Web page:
Normally, the Madagascar movies annoy me. There are a few good jokes, sure, but the amount of zany humor, puns, and slapstick stuff clearly intended for a super-young audience irritates me enough that it’s probably my second least favorite Dreamworks franchise (the first being Shrek). That being said, one of the few shining lights for me within those movies were the penguins, and it baffled me why it took three movies for the squadron of Skipper, Kowalski, Rico, and Private to get their own feature. 2014 remedied that, and brought with it what I think to be far and away the strongest film of the series.
In Penguins of Madagascar, the titular penguins find themselves caught up in the schemes of revenge-driven octopus Dave (John Malkovich) to use his somehow-obtained genetics degree (just roll with it) to create what he calls The Medusa Serum in order to take vengeance on the penguins of the world. Because of their cuteness, he was shunned from zoo after zoo and has been plotting and recruiting an army of cephalopods ever since.
The penguins aren’t alone, though. Also on the trail of Dave is a secret animal task force with inexplicable access to heavy weaponry called the North Wind, headed by Agent Classified (Benedict Cumberbatch), and staffed by the brawny Corporal (Peter Stormare), espionage expert Ava (Annet Mahendru), and demolitions specialist Short Fuse (Ken Jeong). Classified and his crew must contend with the bumbling-yet-effective penguins in order to stop Dave from turning his super-weapon on the penguins he’s kidnapped from around the world.
The voice acting pretty much across the board here is pretty fantastic. You might have noticed the star-studded cast that Dreamworks brought in for this production, and I’m normally skeptical when on-screen actors step into a voice role, because talent in one field doesn’t necessarily translate into another. in PoM, I was pleasantly surprised particularly with Cumberbatch, who plays the stodgy and frustrated Classified perfectly. Part of the credit for that definitely goes to the animation department though, as they perfectly capture his mannerisms, even in the form of a cartoon wolf. Malkovich is suitably insane as Dave, and reminded me a lot of Will Ferrell in Megamind. The writing for his character is probably the weak point in the film, but the charisma that Malkovich brings to the role helps to (at least somewhat) balance that out.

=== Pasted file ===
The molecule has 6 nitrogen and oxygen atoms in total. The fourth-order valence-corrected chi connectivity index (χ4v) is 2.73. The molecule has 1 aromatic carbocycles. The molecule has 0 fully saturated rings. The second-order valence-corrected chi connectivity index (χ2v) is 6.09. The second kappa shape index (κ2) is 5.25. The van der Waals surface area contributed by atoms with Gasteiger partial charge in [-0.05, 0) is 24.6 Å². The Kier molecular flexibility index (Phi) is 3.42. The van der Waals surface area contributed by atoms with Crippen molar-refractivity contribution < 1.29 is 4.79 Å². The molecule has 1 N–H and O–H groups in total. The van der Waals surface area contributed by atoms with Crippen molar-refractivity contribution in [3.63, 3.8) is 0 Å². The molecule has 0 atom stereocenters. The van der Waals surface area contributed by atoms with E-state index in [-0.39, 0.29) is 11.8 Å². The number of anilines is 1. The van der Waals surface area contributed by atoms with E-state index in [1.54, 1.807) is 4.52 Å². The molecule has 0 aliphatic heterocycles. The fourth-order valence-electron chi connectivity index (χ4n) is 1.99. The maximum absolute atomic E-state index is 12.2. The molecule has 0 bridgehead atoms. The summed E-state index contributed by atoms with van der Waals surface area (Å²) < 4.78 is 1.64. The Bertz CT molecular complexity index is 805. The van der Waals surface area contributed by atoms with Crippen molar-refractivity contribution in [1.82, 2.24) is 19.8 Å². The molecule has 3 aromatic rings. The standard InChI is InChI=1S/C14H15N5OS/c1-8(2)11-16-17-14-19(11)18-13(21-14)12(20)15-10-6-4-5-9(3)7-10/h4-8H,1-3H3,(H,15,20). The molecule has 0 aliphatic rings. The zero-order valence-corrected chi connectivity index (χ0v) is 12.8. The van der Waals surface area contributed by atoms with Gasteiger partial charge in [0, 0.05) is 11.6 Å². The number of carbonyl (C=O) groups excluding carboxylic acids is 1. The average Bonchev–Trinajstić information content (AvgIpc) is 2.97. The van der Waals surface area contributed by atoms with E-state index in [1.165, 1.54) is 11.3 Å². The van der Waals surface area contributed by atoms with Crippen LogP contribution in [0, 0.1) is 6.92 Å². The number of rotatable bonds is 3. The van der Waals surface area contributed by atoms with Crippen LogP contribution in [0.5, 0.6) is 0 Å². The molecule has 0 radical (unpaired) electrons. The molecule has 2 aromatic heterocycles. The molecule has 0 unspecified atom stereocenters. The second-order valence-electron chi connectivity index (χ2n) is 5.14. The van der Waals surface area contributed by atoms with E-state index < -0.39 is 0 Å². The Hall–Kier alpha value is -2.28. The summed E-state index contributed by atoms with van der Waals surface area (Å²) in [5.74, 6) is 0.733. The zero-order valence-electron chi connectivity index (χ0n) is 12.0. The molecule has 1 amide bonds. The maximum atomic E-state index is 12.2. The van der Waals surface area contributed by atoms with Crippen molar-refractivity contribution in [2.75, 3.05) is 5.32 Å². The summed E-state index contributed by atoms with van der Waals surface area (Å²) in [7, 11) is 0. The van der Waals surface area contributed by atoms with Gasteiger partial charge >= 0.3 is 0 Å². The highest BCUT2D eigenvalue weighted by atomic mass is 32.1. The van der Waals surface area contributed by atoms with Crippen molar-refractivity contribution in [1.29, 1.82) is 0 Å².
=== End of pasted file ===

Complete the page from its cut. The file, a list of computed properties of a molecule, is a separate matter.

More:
The shining star of performance in here though is definitely the rapport between the Penguins themselves. Tom McGrath’s Skipper reminds me a lot of Billy West’s Zapp Branigan from Futurama mixed with Patrick Warburton, and Chris Miller’s Kowalski is the perfect Spock-esque straight man to accompany him. Christopher Knight’s performance as Private is the heart of the movie, as Private aspires to be something more than a cute mascot to the team. He’s the character who undergoes the most growth in the film, and his arc is the glue that holds it together. That being said, it’s a credit to the comedic writing here, together with its tight pacing that the script being somewhat character-light doesn’t really hurt it at all. Conrad Vernon rounds out the team as Rico, a character who doesn’t really talk so much as make sounds and eat stuff. That being said, until I looked up who played the role, I thought that Rico’s Tazmanian Devil-esque growls and gibberish were courtesy of Dee Bradley Baker, and anyone who is a fan of voice acting can attest that that’s a colossal compliment.
For the large part, I loved the comedy writing in the film. When the penguins are on their mission it’s usually a combination of visual gags and quick dialogue that evokes Laurel & Hardy meets the Three Stooges. The friendship and rapport between the characters and their respective specialties (Skipper the leader, Kowalski the tech guy, Rico as demolitions/assault, and Private as… distraction, usually) is super-fun, especially when in an almost Mr. Magoo like fashion, their talent for improvisation causes them to repeatedly fall backwards into success despite their clearly having no idea what they’re doing. Skipper’s one-liners are great (“Ah, Beijing’s famous Little Dublin district!”, “Whoa, tone down the moxie, sass-mouth!”) and had me at the receiving ends of confused stares from train passengers when they caused me to laugh out loud. Most of the flaws in PoM can be overlooked just because the gags and frenetic pace make it just so damn fun to watch. Most, but not all.
The movie occasionally falls victim to the kind of lowest-common denominator, “zany” humor that I can’t stand from the other Madagascar films. One particularly groan-worthy running joke has to do with the names of Dave’s henchmen and their similarity to certain movie stars. The joke is LITERALLY nothing other than Dave saying their name, and then an action that sounds like the corresponding last name of the actor. Once or twice, it’s lame but bearable. But this is a well that the movie goes back to AGAIN and AGAIN and AGAIN to the point where you just go, “ENOUGH already. The comedy writing is otherwise great and well-timed here, so what happened? Did the director’s nephew with the lobotomy take a tour of the writer’s room for the day and mess with the script?”
That and the lazy falling back on the use of a couple fart jokes was a little disappointing, but the humor by and large hits the mark with rousing success such that I ended up having a great time watching it. In any other year not populated with movies like How to Train Your Dragon 2 or Book of Life, this movie would be an Academy Award nominee. However, even in an especially strong year for animated features, Penguins of Madagascar puts forth a strong display; and one worth going out of your way to see.